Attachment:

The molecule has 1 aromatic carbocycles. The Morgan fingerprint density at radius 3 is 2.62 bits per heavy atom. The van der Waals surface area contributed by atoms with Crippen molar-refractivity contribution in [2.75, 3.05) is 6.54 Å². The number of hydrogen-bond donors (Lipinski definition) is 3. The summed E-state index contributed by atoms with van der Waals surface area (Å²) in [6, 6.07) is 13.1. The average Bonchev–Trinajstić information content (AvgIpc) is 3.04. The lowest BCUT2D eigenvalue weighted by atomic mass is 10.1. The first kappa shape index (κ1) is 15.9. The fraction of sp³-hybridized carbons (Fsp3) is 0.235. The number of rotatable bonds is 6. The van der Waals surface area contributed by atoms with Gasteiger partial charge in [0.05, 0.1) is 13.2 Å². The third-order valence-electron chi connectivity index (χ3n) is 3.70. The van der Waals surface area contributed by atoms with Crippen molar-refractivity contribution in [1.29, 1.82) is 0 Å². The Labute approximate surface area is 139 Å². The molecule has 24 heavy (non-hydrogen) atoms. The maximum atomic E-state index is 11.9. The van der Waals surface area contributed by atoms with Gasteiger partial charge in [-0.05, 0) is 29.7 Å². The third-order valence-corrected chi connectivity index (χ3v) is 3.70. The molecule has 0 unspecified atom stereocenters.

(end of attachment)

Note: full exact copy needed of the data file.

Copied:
The molecule has 1 aromatic carbocycles. The Morgan fingerprint density at radius 3 is 2.62 bits per heavy atom. The van der Waals surface area contributed by atoms with Crippen molar-refractivity contribution in [2.75, 3.05) is 6.54 Å². The number of hydrogen-bond donors (Lipinski definition) is 3. The summed E-state index contributed by atoms with van der Waals surface area (Å²) in [6, 6.07) is 13.1. The average Bonchev–Trinajstić information content (AvgIpc) is 3.04. The lowest BCUT2D eigenvalue weighted by atomic mass is 10.1. The first kappa shape index (κ1) is 15.9. The fraction of sp³-hybridized carbons (Fsp3) is 0.235. The number of rotatable bonds is 6. The van der Waals surface area contributed by atoms with Gasteiger partial charge in [0.05, 0.1) is 13.2 Å². The third-order valence-electron chi connectivity index (χ3n) is 3.70. The van der Waals surface area contributed by atoms with Crippen molar-refractivity contribution in [1.29, 1.82) is 0 Å². The Labute approximate surface area is 139 Å². The molecule has 24 heavy (non-hydrogen) atoms. The maximum atomic E-state index is 11.9. The van der Waals surface area contributed by atoms with Gasteiger partial charge in [-0.05, 0) is 29.7 Å². The third-order valence-corrected chi connectivity index (χ3v) is 3.70. The molecule has 0 unspecified atom stereocenters.